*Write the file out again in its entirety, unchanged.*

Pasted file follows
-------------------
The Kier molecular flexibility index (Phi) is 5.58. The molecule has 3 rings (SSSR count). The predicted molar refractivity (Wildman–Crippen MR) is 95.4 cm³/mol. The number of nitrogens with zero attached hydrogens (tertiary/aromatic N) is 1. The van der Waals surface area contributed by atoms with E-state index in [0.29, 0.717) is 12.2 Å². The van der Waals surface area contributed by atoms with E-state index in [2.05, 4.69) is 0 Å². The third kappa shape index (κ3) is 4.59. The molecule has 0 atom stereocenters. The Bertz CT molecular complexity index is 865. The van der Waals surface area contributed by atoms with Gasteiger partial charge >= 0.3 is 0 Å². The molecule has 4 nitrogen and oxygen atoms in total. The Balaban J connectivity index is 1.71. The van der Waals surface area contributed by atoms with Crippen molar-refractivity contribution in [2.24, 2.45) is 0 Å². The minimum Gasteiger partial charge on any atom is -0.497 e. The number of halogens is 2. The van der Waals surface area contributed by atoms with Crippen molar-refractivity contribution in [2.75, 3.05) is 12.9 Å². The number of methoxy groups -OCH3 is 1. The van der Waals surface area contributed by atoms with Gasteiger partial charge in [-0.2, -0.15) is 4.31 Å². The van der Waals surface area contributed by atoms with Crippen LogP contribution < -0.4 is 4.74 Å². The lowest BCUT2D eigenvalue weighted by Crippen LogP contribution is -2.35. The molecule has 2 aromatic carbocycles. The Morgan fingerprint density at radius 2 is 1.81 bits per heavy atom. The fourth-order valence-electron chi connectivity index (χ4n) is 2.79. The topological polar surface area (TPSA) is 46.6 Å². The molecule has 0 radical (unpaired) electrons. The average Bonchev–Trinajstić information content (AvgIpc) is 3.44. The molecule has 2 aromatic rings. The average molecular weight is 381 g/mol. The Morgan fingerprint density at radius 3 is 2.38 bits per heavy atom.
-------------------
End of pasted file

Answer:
The Kier molecular flexibility index (Phi) is 5.58. The molecule has 3 rings (SSSR count). The predicted molar refractivity (Wildman–Crippen MR) is 95.4 cm³/mol. The number of nitrogens with zero attached hydrogens (tertiary/aromatic N) is 1. The van der Waals surface area contributed by atoms with E-state index in [0.29, 0.717) is 12.2 Å². The van der Waals surface area contributed by atoms with E-state index in [2.05, 4.69) is 0 Å². The third kappa shape index (κ3) is 4.59. The molecule has 0 atom stereocenters. The Bertz CT molecular complexity index is 865. The van der Waals surface area contributed by atoms with Gasteiger partial charge >= 0.3 is 0 Å². The molecule has 4 nitrogen and oxygen atoms in total. The Balaban J connectivity index is 1.71. The van der Waals surface area contributed by atoms with Crippen molar-refractivity contribution in [2.24, 2.45) is 0 Å². The minimum Gasteiger partial charge on any atom is -0.497 e. The number of halogens is 2. The van der Waals surface area contributed by atoms with Crippen molar-refractivity contribution in [2.75, 3.05) is 12.9 Å². The number of methoxy groups -OCH3 is 1. The van der Waals surface area contributed by atoms with Gasteiger partial charge in [-0.2, -0.15) is 4.31 Å². The van der Waals surface area contributed by atoms with Crippen LogP contribution < -0.4 is 4.74 Å². The lowest BCUT2D eigenvalue weighted by Crippen LogP contribution is -2.35. The molecule has 2 aromatic carbocycles. The Morgan fingerprint density at radius 2 is 1.81 bits per heavy atom. The fourth-order valence-electron chi connectivity index (χ4n) is 2.79. The topological polar surface area (TPSA) is 46.6 Å². The molecule has 0 radical (unpaired) electrons. The average Bonchev–Trinajstić information content (AvgIpc) is 3.44. The molecule has 2 aromatic rings. The average molecular weight is 381 g/mol. The Morgan fingerprint density at radius 3 is 2.38 bits per heavy atom.